Daily Archives: April 29, 2014

What to make of oral argument in the cell phone case

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Wow.  After reading 130 pages of argument transcripts from the Riley and Wurie cases, it is clear to me that technology is really beyond the justices.  And yet, they wanted to sound hip, and be up on all the latest things, by asking questions like “Your brief suggested a limitation with respect to access to the iCloud.”    The iCloud.   Apparently Justice Sotomayor owns an iPhone, and thinks cloud storage is “iCloud storage.”   

But I digress.  There was plenty of  skepticism among the justices who spoke about considering a search of a phone’s contents to be the same as anything else incident to arrest.   Justice Breyer, Sotomayor, Ginsburg, Alito, and even Chief Justice Roberts all voiced concerns — with much discussion about reasonable expectations of privacy.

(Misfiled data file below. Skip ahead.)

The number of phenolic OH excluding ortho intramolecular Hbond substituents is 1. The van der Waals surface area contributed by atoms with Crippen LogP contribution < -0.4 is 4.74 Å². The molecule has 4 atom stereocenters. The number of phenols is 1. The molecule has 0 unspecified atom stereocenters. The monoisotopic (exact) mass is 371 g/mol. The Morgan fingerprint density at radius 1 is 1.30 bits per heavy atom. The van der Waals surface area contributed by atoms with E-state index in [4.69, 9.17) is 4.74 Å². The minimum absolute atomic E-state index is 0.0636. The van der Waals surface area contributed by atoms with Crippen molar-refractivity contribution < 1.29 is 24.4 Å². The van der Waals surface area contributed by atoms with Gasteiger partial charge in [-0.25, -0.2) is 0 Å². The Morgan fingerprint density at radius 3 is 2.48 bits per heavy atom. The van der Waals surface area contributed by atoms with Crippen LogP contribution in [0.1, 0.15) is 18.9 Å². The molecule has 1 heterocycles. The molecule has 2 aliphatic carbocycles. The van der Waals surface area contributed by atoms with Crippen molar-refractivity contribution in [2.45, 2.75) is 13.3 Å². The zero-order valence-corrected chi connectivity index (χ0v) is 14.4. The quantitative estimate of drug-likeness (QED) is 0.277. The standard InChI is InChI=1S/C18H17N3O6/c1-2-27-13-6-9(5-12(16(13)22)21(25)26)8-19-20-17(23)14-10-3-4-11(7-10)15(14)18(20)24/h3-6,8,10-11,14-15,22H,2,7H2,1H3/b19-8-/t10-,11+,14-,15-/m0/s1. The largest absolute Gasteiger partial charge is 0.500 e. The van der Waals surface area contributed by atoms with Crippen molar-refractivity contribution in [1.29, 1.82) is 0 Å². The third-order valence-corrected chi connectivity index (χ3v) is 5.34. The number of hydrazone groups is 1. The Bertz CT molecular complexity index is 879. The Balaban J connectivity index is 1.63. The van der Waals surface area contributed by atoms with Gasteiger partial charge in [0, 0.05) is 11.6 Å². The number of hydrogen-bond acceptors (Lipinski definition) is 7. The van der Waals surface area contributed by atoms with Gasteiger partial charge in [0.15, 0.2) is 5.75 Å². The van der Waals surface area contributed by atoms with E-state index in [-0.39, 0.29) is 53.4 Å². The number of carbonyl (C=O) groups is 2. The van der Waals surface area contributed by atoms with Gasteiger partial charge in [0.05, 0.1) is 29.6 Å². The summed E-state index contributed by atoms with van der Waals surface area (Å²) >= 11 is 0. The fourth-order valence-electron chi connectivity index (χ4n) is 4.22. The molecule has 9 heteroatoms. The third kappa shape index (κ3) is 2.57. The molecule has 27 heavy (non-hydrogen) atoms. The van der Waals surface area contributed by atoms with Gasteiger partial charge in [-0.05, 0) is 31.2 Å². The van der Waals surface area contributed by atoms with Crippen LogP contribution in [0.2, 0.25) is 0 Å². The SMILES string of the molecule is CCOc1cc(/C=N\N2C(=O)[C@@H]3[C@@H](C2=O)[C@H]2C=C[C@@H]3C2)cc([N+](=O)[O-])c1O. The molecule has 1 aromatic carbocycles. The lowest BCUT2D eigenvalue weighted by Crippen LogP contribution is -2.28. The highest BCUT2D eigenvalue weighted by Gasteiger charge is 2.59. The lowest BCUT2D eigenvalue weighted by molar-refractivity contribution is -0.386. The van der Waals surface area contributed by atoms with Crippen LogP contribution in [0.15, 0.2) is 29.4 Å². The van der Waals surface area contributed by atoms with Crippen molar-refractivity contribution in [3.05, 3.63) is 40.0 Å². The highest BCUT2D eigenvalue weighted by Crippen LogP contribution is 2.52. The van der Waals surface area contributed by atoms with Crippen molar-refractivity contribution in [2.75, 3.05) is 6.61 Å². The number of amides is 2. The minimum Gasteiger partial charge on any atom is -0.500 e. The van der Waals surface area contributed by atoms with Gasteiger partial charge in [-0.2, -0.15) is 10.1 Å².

Justice Scalia surprised me, and quite frankly, disappointed me.   He seemed to think the law was clear, incident to arrest you can search things that are in the arrestee’s persona and within their reaching distance (although he didn’t speak much about Chimel).   He did seem to suggest that Arizona v. Gant’s “reasonable to believe that further evidence of the crime of arrest” might be an important modifier.   But not once, did he acknowledge that the cell phone was an “effect.”  In the past two terms, Scalia has argued that physical intrusions on constitutionally protected places — one’s person, house, papers, and effects, represents a trespass — and is an unreasonable search.   He has always framed his arguments in terms of what the Framer’s of the Constitution would have thought the Fourth Amendment protected.  And given his decisions in Jones and Jardines, this could have been a slam-dunk argument.   But he didn’t make it.    Yet, he also was largely silent for most of the two hours, and did not ask many questions at all.  I am uncertain what to make of his lack of participation.  Maybe he had a cold.   Who knows.

Yet, there seemed to be concern about allowing police to have full access to all of the contents of an arrestee’s phone without a warrant.   The Court explained the rationale for the warrant – and having a neutral magistrate to make the decision about whether to issue a warrant — seemed to take a large amount of the Court’s time.    Justice Breyer made a strong argument for why a warrant and magistrate is important.